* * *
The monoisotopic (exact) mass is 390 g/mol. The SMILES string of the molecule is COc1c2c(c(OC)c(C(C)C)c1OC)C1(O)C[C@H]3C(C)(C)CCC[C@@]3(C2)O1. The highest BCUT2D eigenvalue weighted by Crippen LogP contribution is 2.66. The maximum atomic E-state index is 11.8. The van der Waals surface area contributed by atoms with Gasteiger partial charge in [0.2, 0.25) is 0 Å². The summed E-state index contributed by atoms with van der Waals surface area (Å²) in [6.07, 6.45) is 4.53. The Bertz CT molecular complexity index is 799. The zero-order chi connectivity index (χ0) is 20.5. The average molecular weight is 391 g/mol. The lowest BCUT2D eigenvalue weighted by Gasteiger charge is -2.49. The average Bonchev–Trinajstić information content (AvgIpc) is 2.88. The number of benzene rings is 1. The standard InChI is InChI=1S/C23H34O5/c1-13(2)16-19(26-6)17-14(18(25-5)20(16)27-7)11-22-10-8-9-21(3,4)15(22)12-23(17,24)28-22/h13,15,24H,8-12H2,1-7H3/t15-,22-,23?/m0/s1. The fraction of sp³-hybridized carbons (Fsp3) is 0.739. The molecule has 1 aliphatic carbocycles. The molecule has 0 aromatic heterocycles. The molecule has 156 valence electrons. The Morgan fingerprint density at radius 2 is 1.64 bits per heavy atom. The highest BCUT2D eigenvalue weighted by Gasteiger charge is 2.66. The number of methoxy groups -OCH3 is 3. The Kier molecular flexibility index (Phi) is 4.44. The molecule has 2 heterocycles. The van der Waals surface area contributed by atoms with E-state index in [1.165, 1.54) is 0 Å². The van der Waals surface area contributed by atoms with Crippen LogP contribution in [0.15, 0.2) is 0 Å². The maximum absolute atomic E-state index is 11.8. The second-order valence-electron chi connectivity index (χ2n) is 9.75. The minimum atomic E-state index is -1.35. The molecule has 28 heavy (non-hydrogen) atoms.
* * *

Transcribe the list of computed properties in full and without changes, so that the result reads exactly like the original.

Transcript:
The monoisotopic (exact) mass is 390 g/mol. The SMILES string of the molecule is COc1c2c(c(OC)c(C(C)C)c1OC)C1(O)C[C@H]3C(C)(C)CCC[C@@]3(C2)O1. The highest BCUT2D eigenvalue weighted by Crippen LogP contribution is 2.66. The maximum atomic E-state index is 11.8. The van der Waals surface area contributed by atoms with Gasteiger partial charge in [0.2, 0.25) is 0 Å². The summed E-state index contributed by atoms with van der Waals surface area (Å²) in [6.07, 6.45) is 4.53. The Bertz CT molecular complexity index is 799. The zero-order chi connectivity index (χ0) is 20.5. The average molecular weight is 391 g/mol. The lowest BCUT2D eigenvalue weighted by Gasteiger charge is -2.49. The average Bonchev–Trinajstić information content (AvgIpc) is 2.88. The number of benzene rings is 1. The standard InChI is InChI=1S/C23H34O5/c1-13(2)16-19(26-6)17-14(18(25-5)20(16)27-7)11-22-10-8-9-21(3,4)15(22)12-23(17,24)28-22/h13,15,24H,8-12H2,1-7H3/t15-,22-,23?/m0/s1. The fraction of sp³-hybridized carbons (Fsp3) is 0.739. The molecule has 1 aliphatic carbocycles. The molecule has 0 aromatic heterocycles. The molecule has 156 valence electrons. The Morgan fingerprint density at radius 2 is 1.64 bits per heavy atom. The highest BCUT2D eigenvalue weighted by Gasteiger charge is 2.66. The number of methoxy groups -OCH3 is 3. The Kier molecular flexibility index (Phi) is 4.44. The molecule has 2 heterocycles. The van der Waals surface area contributed by atoms with E-state index in [1.165, 1.54) is 0 Å². The van der Waals surface area contributed by atoms with Crippen LogP contribution in [0.15, 0.2) is 0 Å². The maximum absolute atomic E-state index is 11.8. The second-order valence-electron chi connectivity index (χ2n) is 9.75. The minimum atomic E-state index is -1.35. The molecule has 28 heavy (non-hydrogen) atoms.